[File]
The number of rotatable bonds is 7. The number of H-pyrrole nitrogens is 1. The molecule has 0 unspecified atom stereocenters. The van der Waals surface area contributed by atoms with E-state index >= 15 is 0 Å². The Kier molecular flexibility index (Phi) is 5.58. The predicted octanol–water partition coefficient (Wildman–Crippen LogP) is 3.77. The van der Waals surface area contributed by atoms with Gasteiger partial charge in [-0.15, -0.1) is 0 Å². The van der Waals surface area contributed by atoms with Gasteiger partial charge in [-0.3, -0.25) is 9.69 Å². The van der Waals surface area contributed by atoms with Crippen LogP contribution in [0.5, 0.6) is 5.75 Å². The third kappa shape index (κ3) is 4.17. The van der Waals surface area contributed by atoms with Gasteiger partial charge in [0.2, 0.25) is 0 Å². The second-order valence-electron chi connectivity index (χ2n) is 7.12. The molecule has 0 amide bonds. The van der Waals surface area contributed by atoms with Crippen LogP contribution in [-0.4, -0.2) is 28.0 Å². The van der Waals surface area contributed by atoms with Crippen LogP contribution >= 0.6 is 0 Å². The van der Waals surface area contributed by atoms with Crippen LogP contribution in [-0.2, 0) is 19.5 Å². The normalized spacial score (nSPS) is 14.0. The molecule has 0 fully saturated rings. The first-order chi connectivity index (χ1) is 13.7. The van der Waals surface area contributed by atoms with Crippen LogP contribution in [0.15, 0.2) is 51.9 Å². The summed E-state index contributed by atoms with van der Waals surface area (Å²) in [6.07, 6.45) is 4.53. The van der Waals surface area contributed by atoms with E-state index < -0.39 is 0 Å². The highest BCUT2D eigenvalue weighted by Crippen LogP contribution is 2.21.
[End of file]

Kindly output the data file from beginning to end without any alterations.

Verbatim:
The number of rotatable bonds is 7. The number of H-pyrrole nitrogens is 1. The molecule has 0 unspecified atom stereocenters. The van der Waals surface area contributed by atoms with E-state index >= 15 is 0 Å². The Kier molecular flexibility index (Phi) is 5.58. The predicted octanol–water partition coefficient (Wildman–Crippen LogP) is 3.77. The van der Waals surface area contributed by atoms with Gasteiger partial charge in [-0.15, -0.1) is 0 Å². The van der Waals surface area contributed by atoms with Gasteiger partial charge in [-0.3, -0.25) is 9.69 Å². The van der Waals surface area contributed by atoms with Crippen LogP contribution in [0.5, 0.6) is 5.75 Å². The third kappa shape index (κ3) is 4.17. The van der Waals surface area contributed by atoms with Gasteiger partial charge in [0.2, 0.25) is 0 Å². The second-order valence-electron chi connectivity index (χ2n) is 7.12. The molecule has 0 amide bonds. The van der Waals surface area contributed by atoms with Crippen LogP contribution in [-0.4, -0.2) is 28.0 Å². The van der Waals surface area contributed by atoms with Crippen LogP contribution >= 0.6 is 0 Å². The van der Waals surface area contributed by atoms with Crippen LogP contribution in [-0.2, 0) is 19.5 Å². The normalized spacial score (nSPS) is 14.0. The molecule has 0 fully saturated rings. The first-order chi connectivity index (χ1) is 13.7. The van der Waals surface area contributed by atoms with Crippen LogP contribution in [0.15, 0.2) is 51.9 Å². The summed E-state index contributed by atoms with van der Waals surface area (Å²) in [6.07, 6.45) is 4.53. The van der Waals surface area contributed by atoms with E-state index < -0.39 is 0 Å². The highest BCUT2D eigenvalue weighted by Crippen LogP contribution is 2.21.